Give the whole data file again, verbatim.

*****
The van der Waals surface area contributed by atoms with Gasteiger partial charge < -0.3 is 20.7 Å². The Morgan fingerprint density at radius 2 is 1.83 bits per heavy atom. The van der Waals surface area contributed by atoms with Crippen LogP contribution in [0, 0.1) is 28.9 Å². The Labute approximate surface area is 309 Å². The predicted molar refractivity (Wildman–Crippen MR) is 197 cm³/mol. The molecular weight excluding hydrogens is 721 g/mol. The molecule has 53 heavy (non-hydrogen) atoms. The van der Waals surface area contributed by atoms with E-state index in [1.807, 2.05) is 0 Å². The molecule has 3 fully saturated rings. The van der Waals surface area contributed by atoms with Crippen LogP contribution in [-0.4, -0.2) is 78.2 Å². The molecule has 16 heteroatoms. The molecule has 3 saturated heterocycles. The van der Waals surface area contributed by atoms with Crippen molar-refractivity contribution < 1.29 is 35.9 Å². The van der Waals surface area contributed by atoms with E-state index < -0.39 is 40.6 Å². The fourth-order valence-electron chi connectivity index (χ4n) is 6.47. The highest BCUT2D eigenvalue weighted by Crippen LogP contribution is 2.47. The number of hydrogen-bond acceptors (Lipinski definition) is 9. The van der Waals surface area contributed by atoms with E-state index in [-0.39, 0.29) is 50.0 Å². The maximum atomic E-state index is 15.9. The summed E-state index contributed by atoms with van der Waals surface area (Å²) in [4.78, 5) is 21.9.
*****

The van der Waals surface area contributed by atoms with Gasteiger partial charge < -0.3 is 20.7 Å². The Morgan fingerprint density at radius 2 is 1.83 bits per heavy atom. The van der Waals surface area contributed by atoms with Crippen LogP contribution in [0, 0.1) is 28.9 Å². The Labute approximate surface area is 309 Å². The predicted molar refractivity (Wildman–Crippen MR) is 197 cm³/mol. The molecular weight excluding hydrogens is 721 g/mol. The molecule has 53 heavy (non-hydrogen) atoms. The van der Waals surface area contributed by atoms with E-state index in [1.807, 2.05) is 0 Å². The molecule has 3 fully saturated rings. The van der Waals surface area contributed by atoms with Crippen LogP contribution in [-0.4, -0.2) is 78.2 Å². The molecule has 16 heteroatoms. The molecule has 3 saturated heterocycles. The van der Waals surface area contributed by atoms with Crippen molar-refractivity contribution < 1.29 is 35.9 Å². The van der Waals surface area contributed by atoms with E-state index < -0.39 is 40.6 Å². The fourth-order valence-electron chi connectivity index (χ4n) is 6.47. The highest BCUT2D eigenvalue weighted by Crippen LogP contribution is 2.47. The number of hydrogen-bond acceptors (Lipinski definition) is 9. The van der Waals surface area contributed by atoms with E-state index in [-0.39, 0.29) is 50.0 Å². The maximum atomic E-state index is 15.9. The summed E-state index contributed by atoms with van der Waals surface area (Å²) in [4.78, 5) is 21.9.